Councilmember Godden’s Seattle Center fondest memory
Councilmember Jean Godden was closely associated with the 1962 World’s Fair. So closely, in fact, she’s in the official Century 21 coloring book. Watch as Councilmember Godden describes her fond memories of the event and exhibits that put Seattle on the map.
Councilmember Godden’s personal historical perspective:
The primary architect for the fair was Seattle’s own Paul Thiry, who personally designed the Washington State Coliseum to house the state’s “World of Tomorrow” exhibit. The famed feature of the Coliseum was the 150-passenger Bubbleator. The giant plastic bubble floated through exhibit of the imagined future, piloted by glamorous long-legged models who instructed fair-goers to “step to the rear of the sphere.”
I, alas, was not able to apply for a job piloting the Bubbleator nor for the job of taking passengers via elevator to the Space Needle’s observation deck. Operators needed to be 5 foot 6 and gorgeous. But I did get to leave a small mark on the World’s Fair. The fair designated two official coloring books and my late husband Robert (Bob) Godden, along with his ad-agency partner Ross Swift, was hired by Hayes Distributing Inc. to produce the books. As commercial artists often did, they drew from life and, as fate would have it, almost all adult women in both books could have been my twin sisters.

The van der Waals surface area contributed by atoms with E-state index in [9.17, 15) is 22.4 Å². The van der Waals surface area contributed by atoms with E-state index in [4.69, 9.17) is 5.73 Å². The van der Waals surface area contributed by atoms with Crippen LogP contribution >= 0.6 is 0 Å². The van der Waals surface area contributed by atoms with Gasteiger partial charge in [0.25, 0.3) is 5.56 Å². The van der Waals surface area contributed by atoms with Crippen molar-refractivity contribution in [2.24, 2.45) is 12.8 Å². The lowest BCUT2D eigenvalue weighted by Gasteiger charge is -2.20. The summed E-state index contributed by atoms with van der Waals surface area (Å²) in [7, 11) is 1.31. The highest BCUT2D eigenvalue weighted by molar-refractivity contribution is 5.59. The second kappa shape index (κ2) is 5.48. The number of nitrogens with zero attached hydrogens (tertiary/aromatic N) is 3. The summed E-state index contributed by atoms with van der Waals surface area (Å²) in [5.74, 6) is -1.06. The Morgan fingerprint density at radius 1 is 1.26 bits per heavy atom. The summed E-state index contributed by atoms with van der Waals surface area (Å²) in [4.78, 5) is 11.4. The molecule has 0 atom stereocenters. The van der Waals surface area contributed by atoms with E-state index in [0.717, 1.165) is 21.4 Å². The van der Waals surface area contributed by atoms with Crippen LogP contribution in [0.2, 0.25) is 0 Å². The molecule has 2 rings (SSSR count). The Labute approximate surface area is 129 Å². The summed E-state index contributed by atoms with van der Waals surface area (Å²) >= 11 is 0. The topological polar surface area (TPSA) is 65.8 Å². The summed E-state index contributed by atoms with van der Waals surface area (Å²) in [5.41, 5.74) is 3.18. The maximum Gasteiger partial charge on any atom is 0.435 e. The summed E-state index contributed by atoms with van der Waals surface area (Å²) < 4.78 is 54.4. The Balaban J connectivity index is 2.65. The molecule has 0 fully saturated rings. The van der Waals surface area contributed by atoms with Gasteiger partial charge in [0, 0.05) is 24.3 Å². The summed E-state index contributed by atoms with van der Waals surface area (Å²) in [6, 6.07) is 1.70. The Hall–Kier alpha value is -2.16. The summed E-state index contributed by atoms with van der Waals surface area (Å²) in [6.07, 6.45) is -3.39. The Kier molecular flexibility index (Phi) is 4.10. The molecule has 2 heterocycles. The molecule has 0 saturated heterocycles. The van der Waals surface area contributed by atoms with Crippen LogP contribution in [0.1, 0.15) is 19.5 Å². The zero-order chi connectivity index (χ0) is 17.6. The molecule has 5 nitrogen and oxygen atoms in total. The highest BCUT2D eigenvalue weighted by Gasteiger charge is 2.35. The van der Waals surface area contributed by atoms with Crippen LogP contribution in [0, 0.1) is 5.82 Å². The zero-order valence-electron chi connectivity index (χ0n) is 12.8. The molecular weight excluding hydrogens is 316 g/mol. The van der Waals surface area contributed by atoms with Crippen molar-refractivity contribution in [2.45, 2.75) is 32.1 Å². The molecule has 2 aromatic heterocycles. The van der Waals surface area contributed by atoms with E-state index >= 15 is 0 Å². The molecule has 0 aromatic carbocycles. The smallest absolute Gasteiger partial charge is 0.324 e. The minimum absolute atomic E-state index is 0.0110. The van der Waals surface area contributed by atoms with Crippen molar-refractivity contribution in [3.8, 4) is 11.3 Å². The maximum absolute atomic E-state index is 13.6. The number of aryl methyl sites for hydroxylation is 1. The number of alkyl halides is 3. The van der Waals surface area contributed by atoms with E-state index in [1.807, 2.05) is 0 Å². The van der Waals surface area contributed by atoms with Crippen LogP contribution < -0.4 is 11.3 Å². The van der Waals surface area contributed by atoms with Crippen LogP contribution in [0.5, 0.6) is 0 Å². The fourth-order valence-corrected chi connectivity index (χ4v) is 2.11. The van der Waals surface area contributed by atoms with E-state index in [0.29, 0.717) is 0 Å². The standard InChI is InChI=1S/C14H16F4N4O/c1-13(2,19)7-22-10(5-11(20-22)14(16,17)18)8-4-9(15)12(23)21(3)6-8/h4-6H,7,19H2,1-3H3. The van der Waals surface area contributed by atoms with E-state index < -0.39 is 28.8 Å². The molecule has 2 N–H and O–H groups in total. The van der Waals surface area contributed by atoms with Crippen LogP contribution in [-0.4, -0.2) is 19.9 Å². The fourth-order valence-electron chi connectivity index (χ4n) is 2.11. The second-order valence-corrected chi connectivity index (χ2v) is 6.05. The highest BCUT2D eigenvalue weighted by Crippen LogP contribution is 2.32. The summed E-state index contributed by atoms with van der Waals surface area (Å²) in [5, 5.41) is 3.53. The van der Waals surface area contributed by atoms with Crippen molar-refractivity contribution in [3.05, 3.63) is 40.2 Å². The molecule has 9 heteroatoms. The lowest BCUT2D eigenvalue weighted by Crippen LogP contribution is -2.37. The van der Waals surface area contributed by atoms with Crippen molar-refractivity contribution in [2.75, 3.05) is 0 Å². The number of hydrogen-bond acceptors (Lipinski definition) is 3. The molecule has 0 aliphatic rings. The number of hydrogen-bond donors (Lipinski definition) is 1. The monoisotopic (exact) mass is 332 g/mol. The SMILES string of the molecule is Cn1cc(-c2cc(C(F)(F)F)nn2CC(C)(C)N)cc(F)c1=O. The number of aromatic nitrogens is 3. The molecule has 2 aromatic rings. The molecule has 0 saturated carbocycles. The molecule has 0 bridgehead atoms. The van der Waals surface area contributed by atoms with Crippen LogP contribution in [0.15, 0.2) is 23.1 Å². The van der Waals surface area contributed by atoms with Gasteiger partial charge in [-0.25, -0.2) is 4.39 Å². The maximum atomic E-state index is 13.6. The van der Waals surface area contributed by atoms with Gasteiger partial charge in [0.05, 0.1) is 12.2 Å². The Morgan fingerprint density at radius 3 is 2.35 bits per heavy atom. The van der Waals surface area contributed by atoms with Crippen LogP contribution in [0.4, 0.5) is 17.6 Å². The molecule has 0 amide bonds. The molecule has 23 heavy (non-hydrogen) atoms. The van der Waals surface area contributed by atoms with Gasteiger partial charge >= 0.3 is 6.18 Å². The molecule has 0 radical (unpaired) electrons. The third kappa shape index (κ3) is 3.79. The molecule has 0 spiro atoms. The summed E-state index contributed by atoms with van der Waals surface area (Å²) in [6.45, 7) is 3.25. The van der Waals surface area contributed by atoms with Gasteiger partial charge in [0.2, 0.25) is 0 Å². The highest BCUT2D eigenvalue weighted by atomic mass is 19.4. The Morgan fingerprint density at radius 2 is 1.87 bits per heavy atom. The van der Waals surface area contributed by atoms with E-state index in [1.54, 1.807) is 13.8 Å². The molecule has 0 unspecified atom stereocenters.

Aside from coloring books, Godden and Swift did scores of drawings for the fair. They designed a Paul Bunyan Cake, a giant pastry that was the centerpiece for one of the fair’s concluding events. They turned out dozens of ads that appeared in “The Official Guide Book.” They designed punch-out headgear for the Alaska exhibit and shamelessly produced flamboyant “Girls Girls Girls Girls” ads for the scandalous (for the times) adults-only show street extravaganza. Imagine topless beauties (“heavenly bodies”) on display at the “naughty but nice” presentation. It was a reversal for the Seattle City Council, which several years before had deliberated only 24 hours before banning all topless displays.
For more information on this weekend’s Next 50 opening celebration at the Seattle Center, visit http://www.thenextfifty.org/.